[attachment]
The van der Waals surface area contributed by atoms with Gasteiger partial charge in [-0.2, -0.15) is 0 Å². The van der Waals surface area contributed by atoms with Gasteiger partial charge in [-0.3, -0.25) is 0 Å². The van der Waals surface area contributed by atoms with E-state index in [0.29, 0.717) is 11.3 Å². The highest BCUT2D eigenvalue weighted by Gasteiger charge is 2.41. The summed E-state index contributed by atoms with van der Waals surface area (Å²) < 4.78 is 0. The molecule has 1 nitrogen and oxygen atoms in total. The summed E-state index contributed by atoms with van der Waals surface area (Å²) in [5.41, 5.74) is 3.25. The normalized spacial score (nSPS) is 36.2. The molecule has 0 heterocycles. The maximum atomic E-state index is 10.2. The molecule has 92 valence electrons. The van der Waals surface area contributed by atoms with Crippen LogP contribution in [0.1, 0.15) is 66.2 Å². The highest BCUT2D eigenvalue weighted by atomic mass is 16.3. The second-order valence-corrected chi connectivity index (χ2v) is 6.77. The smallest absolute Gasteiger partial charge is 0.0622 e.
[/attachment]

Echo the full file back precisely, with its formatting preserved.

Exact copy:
The van der Waals surface area contributed by atoms with Gasteiger partial charge in [-0.2, -0.15) is 0 Å². The van der Waals surface area contributed by atoms with Gasteiger partial charge in [-0.3, -0.25) is 0 Å². The van der Waals surface area contributed by atoms with E-state index in [0.29, 0.717) is 11.3 Å². The highest BCUT2D eigenvalue weighted by Gasteiger charge is 2.41. The summed E-state index contributed by atoms with van der Waals surface area (Å²) < 4.78 is 0. The molecule has 1 nitrogen and oxygen atoms in total. The summed E-state index contributed by atoms with van der Waals surface area (Å²) in [5.41, 5.74) is 3.25. The normalized spacial score (nSPS) is 36.2. The molecule has 0 heterocycles. The maximum atomic E-state index is 10.2. The molecule has 92 valence electrons. The van der Waals surface area contributed by atoms with Crippen LogP contribution in [0.1, 0.15) is 66.2 Å². The highest BCUT2D eigenvalue weighted by atomic mass is 16.3. The second-order valence-corrected chi connectivity index (χ2v) is 6.77. The smallest absolute Gasteiger partial charge is 0.0622 e.